ny possibility of negligence, if they get one alert a year and spot it then that is not worrying, but if they get a million alerts a day and some might be of relevance, then there is no reason to blow snow.”
I shared emails with security researcher Conrad Constantine, who said he had been preaching a methodology around this for years, and it comes down to the capabilities off the shelf-tools have for prioritising stuff.
Constantine said that nearly every tool is ‘business process ignorant’. He gave the example that ‘user bob123 logged into host sourcecontrol’, but as Bob123 is probably a developer, he logs in there every day, but if bob123 logged into host sourcecontrol from marketingdesktop01, now we have an issue!
He said: “It’s impossible for any security person to understand every last security threat out there at a technical level, yet we try to prioritise things based on one-size-fits-all technical signatures.
“My methodology is all centred on the idea of ‘start with what you (should!) know – your own business processes’ and identify what are the things that should never happen if your own business processes are being followed correctly. Look for those.”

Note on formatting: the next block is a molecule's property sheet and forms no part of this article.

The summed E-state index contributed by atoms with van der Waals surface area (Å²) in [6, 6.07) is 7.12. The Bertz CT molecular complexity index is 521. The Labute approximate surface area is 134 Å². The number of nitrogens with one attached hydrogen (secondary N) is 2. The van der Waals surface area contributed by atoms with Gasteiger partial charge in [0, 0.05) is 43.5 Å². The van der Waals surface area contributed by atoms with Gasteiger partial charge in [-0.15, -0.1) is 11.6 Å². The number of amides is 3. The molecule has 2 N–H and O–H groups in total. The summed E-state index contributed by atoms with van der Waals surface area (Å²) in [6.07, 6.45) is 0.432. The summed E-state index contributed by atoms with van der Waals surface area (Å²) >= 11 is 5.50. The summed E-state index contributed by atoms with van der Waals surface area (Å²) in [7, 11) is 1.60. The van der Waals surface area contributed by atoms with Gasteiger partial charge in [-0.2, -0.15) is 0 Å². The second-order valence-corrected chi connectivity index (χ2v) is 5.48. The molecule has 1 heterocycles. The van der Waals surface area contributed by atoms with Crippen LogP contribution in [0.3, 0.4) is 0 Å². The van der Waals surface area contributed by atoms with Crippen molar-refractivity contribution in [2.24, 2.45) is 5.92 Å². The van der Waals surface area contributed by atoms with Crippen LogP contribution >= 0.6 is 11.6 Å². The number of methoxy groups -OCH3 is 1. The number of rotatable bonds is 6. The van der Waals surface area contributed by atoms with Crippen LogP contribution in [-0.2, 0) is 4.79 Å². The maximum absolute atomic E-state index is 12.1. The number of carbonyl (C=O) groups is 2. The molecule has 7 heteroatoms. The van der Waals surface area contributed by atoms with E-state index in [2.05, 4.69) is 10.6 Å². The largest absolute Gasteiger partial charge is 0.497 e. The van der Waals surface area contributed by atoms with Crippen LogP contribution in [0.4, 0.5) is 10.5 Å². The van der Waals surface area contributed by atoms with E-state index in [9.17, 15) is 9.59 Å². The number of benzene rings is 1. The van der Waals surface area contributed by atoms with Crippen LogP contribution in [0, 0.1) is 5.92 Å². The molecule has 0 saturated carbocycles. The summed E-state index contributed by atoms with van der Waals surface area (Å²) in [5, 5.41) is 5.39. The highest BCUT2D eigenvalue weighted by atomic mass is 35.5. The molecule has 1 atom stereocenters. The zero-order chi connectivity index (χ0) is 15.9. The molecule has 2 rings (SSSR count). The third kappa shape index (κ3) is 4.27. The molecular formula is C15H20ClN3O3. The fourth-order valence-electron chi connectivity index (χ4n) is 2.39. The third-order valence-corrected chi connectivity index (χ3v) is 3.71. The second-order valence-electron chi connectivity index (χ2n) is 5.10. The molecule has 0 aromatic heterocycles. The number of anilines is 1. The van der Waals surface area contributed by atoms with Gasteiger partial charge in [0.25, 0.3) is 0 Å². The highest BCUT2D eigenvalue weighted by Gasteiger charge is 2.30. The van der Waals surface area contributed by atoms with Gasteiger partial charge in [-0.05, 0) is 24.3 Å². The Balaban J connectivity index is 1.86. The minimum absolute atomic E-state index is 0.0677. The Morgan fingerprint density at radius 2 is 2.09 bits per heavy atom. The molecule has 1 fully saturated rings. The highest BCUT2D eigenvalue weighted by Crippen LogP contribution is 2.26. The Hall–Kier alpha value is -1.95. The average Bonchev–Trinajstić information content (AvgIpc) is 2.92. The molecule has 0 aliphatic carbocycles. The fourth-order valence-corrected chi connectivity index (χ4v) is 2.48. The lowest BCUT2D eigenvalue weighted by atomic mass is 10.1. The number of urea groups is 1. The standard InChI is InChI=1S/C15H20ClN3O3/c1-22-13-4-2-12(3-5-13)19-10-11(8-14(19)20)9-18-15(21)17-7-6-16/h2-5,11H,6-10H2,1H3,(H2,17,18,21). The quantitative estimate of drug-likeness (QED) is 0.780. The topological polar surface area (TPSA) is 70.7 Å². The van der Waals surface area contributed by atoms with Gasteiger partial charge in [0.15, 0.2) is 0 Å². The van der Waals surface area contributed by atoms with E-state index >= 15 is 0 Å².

As Constantine said, you are looking for anomalies, but a term I heard a few years ago was “dashboards with chips”, are users overwhelmed with too many lights and alerts to watch – and the one that a specific technology flagged at the US retail giant was the one that led to the clever exfiltration of around 70 million records.
Manoj Apte, senior vice president at Zscaler said that too much time is spent on “silly malware” that should and could have been blocked by in-line devices. He said he had seen instances where he had seen a security operations centre team doing things they shouldn’t be bothered about while they were inundated with other things.
“Same with Target, and in-line security is not good enough as you will get so many alerts that it is impossible to figure out what is the more important part. That is what happens in every enterprise today,” he said.
“So getting analysis and continuous alerts is great, but if you get alerted for everything, like EICAR-level malware, or a known botnet or XSS vulnerability that Microsoft released a warning about, it makes the security operations centre’s world far worse. Your environment should identify it and block it and say it has blocked it and focus on what is the most biggest and dangerous to avoid. Focus on the unknown and what the behavioural analysis says, everything we do is run through sandbox and see what it is doing and trying to change, it all starts raising warning bells and we can investigate.”
This is useful advice but the issue persists – how could a security or IT manager see an intrusion reported and not act upon it? Of course Target’s team would not have known that the missed alert would turn into a breach that affected tens of millions of customer records, but should that have been dealt with?
Hopefully the departures of Steinhafel and Jacobs are not indicative of a trend of removing people because of the failures of technology and/or people, but it does seems that in this case, there was a wider issue that needed to be addressed. If Target deems people “falling on the sword” to be the solution then so be it.